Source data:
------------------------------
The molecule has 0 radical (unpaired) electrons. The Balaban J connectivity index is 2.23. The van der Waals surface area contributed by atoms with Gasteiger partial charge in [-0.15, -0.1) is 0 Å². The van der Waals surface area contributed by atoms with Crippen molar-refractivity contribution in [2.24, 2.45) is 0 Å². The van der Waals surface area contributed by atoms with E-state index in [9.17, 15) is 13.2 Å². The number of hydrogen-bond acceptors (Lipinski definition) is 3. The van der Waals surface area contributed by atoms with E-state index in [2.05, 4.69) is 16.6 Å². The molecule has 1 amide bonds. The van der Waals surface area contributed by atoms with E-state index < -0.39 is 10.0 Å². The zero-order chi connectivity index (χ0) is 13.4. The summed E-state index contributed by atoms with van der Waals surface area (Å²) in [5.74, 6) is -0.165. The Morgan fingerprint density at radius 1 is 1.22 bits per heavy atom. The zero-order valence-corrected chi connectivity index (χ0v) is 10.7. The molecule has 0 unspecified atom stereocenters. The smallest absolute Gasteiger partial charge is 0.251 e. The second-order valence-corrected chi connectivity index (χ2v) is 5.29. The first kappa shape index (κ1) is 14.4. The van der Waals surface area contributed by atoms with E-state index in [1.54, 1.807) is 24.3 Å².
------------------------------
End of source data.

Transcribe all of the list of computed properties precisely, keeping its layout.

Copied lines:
The molecule has 0 radical (unpaired) electrons. The Balaban J connectivity index is 2.23. The van der Waals surface area contributed by atoms with Gasteiger partial charge in [-0.15, -0.1) is 0 Å². The van der Waals surface area contributed by atoms with Crippen molar-refractivity contribution in [2.24, 2.45) is 0 Å². The van der Waals surface area contributed by atoms with E-state index in [9.17, 15) is 13.2 Å². The number of hydrogen-bond acceptors (Lipinski definition) is 3. The van der Waals surface area contributed by atoms with E-state index in [2.05, 4.69) is 16.6 Å². The molecule has 1 amide bonds. The van der Waals surface area contributed by atoms with E-state index < -0.39 is 10.0 Å². The zero-order chi connectivity index (χ0) is 13.4. The summed E-state index contributed by atoms with van der Waals surface area (Å²) in [5.74, 6) is -0.165. The Morgan fingerprint density at radius 1 is 1.22 bits per heavy atom. The zero-order valence-corrected chi connectivity index (χ0v) is 10.7. The molecule has 0 unspecified atom stereocenters. The smallest absolute Gasteiger partial charge is 0.251 e. The second-order valence-corrected chi connectivity index (χ2v) is 5.29. The first kappa shape index (κ1) is 14.4. The van der Waals surface area contributed by atoms with E-state index in [1.54, 1.807) is 24.3 Å².